For me, this topic is a game changer. Our minds are wired to get fresh air into a home by opening a window or a door. Not ideal when the outdoor temperature is freezing or roasting. So inefficient!

So, what does a passive house do to ventilate whilst maintaining a consistent indoor climate? 

A Heat Recovery Ventilation (HRV) system is employed, constantly bringing into the home filtered fresh air and extracting stale air. The term ‘heat recovery’ means that it will transfer most of the extracted air temperature to the filtered incoming air, making it very effective ventilation without increasing load for the heating or cooling system.

Here is a brilliant video by Steele Associates on their Fern development in Sydney showing and explaining their HRV system.

Remembering that we are making the building more airtight to make it more efficient, 0.6ACH (air changes per hour at 50 pascals of pressure) versus 10-15ACH, input of fresh air and extraction of stale air is going to be essential. This as a result is going to massively reduce the heating demand alone - for example a modern house using space heating still uses on average 15x more energy than a passive house. If you live in an unrenovated old weatherboard house with ducted heating, chances are you consume 30x more heating energy than a passive house! (Ouch!)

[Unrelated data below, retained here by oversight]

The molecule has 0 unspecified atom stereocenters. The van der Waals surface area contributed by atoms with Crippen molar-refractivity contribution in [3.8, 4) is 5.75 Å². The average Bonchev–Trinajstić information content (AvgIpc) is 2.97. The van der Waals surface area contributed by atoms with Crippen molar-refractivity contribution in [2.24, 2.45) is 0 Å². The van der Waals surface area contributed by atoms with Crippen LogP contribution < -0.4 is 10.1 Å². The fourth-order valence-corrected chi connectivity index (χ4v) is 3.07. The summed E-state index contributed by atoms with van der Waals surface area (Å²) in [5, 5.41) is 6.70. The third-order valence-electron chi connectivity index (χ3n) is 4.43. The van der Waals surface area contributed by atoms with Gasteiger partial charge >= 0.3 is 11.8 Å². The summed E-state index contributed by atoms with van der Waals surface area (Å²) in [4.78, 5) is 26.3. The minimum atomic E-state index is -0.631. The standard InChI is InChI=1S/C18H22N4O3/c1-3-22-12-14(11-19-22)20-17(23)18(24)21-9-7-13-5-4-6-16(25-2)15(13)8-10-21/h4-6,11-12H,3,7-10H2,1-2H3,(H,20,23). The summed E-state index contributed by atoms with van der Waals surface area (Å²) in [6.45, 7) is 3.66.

So you are about to renovate or build a new house, this is what you’ve got to weigh up…

Installation cost of a HRV system + 24/7 running cost of a HRV system + very low heating and cooling requirements (installation and running costs) = healthy indoor air quality + comfortable indoor environment

Versus

Installation cost of complete heating and cooling system + 15x less airtight building envelope (taking your average new build compared to a passive house) + 15-30x more heating demand = uncomfortable indoor climate (inconsistent heat distribution) + mould risk + toxin / VOC risk + bigger utility bills + bigger health bills

This is where I sense hesitation…. “well what is the point?”

This is why I’d make a new building airtight and employ a HRV system;

  1. Healthy indoor air quality - constant input of fresh air and removal of stale air & toxic particles

  2. Low cost of running HRV compared to the high cost of heating and cooling demands

  3. No mould or moisture issues

Get used to seeing the term HRV or MHRV. There is no doubt that buildings are becoming more airtight. We will witness problems arising if we do not employ mechanical ventilation. This is a fact. It has happened elsewhere and we should learn from their mistakes and not from our own.

Want to find out more….

  • Here are a few brands available in Australia. Like air conditioning specialists, they would design a suitable system for your home;

  • Here is a great article in Sanctuary magazine, (written far more elegantly than I could have put it) explaining HRV systems

  • And a recent article here, again in Sanctuary magazine, explaining the type of HRV system you would employ if you know the airtightness of your home.